Spotlight on Dustin Cesarek: A Jack Story Presented by AARP
A Jack's Founding Story, Part 3
Spotlight on Justin Nicolay: A Jack Story Presented by AARP
A Jack's Founding Story, Part 2
September, 2013 - he was 8 months into it.
Michelle, his wife, had been diagnosed with an aggressive form of Stage IV melanoma in February. They had an infant son. Treatment options were limited and would be horrific; the odds of surviving a year were in the single digits.
In the cancer world the saying no one fights alone is commonly used, that is a true statement as your caregiver is right next to you. Going through each treatment, scan and scare. They go through the same emotions as a cancer patient whether they show it or not. For example, my last scan Eric asked me if I was ok I was like I’m scared for the results and he said everything will be ok, we’ll get through each hurdle what ever that may be. Him asking me that pretty much told me he was scared too, even though he never said it.
Written By: Ashley Schepers
Allan Hammell has always liked to fix things. He’s good at it. It’s a trait that has served him well, in his personal life and in his career as an engineer and project manager.
“When I encounter a problem, that’s when I go into ‘problem-solving’ mode,” says Allan.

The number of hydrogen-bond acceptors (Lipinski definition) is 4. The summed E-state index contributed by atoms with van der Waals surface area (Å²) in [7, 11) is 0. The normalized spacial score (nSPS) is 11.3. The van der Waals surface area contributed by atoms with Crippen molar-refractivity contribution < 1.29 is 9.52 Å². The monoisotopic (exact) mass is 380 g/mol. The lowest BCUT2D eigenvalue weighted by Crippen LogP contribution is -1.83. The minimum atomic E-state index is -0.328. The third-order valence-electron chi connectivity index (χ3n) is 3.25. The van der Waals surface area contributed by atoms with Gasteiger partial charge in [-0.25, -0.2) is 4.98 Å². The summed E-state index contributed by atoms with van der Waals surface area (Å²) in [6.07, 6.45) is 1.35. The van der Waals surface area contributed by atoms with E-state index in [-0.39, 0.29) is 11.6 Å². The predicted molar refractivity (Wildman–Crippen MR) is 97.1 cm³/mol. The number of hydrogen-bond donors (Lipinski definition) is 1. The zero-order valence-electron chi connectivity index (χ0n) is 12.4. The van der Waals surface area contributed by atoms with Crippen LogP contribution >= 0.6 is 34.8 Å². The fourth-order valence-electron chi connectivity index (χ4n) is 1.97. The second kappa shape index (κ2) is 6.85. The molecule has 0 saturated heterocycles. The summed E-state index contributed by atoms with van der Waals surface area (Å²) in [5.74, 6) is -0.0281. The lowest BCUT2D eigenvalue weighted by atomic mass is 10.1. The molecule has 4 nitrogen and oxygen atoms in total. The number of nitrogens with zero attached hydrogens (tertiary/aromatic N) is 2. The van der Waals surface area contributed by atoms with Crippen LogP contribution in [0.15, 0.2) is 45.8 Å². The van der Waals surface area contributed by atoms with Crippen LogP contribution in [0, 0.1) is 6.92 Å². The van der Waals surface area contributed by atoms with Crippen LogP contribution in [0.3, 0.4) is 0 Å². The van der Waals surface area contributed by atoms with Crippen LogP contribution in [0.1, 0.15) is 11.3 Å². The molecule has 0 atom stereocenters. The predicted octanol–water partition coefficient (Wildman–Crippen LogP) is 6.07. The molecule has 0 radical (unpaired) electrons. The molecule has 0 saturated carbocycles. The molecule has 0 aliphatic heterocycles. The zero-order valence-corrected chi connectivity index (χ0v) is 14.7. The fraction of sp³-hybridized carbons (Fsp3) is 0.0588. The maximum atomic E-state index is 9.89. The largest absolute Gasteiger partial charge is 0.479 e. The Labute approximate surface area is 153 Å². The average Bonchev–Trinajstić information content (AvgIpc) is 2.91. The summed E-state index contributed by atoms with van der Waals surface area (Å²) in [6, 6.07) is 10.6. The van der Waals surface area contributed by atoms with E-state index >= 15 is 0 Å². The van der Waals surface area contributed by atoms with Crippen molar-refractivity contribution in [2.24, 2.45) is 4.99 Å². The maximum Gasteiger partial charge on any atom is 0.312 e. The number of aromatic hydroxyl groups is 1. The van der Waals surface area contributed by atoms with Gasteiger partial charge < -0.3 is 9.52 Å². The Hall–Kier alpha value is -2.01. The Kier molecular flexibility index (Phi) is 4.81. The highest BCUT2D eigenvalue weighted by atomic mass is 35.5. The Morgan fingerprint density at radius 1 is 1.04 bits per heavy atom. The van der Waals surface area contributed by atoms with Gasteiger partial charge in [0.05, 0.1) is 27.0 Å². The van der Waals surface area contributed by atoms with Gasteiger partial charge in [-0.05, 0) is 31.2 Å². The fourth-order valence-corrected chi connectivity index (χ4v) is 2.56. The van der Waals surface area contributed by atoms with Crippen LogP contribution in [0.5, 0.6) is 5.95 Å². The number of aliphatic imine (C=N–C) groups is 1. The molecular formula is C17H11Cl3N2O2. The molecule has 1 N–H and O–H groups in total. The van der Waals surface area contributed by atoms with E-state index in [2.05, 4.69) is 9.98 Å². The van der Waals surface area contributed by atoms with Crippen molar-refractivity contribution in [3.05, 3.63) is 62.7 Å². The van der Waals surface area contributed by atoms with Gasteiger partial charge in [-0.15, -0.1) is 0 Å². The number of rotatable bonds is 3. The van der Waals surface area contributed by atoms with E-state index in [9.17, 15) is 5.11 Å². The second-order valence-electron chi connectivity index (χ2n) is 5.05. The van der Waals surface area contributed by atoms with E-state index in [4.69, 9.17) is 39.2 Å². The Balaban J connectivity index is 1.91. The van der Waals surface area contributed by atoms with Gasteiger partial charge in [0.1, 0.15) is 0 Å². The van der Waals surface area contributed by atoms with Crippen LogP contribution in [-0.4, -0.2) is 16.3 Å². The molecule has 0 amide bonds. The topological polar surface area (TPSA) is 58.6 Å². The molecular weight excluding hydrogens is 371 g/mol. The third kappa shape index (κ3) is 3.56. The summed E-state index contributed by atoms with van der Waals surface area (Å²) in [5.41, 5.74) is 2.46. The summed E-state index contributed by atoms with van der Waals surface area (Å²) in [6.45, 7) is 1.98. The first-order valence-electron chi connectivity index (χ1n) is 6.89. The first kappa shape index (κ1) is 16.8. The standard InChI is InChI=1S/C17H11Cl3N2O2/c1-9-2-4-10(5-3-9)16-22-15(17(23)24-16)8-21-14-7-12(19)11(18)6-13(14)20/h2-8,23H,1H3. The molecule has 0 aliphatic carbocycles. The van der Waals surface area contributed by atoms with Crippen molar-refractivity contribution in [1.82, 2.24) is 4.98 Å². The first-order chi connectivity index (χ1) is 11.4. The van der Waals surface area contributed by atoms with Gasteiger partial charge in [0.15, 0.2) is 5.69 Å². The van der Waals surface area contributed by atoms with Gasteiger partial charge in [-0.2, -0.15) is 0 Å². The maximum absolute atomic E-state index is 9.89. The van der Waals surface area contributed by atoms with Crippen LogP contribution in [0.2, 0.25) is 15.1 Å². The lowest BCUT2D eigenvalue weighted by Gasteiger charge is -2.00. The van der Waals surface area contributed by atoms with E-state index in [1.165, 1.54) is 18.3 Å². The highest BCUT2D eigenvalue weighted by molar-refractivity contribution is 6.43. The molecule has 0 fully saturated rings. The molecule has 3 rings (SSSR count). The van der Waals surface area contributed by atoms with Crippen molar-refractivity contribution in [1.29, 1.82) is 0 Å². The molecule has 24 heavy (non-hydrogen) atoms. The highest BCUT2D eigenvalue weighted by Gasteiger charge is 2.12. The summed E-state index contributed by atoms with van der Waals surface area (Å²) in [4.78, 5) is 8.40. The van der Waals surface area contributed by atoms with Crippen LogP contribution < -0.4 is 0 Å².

And that’s usually the end of the problem.
So, this past spring, when his wife, Hilary, was diagnosed with Stage IV Neuroendocrine Lung Cancer, he naturally started working, trying to ‘figure it out.’ He went into ‘problem-solving’ mode.
Says Allan, ‘at times, this is helpful and I’m usually able to solve the problem, but it’s been tough, because stage IV cancer isn’t a normal problem. It’s not something I can solve!”
A Little Light in Heavy
[It started slowly as we caught up to where we had left off the last time we talked.]
[Just] Mike: The last time we talked, we were talking about the fact that guys, in general, don’t like to ask for help; they basically don’t reach out, even when they need help. One of your statements was that it is a strength to admit that you need help; it doesn’t show that you’re weak, because no one can do everything on their own.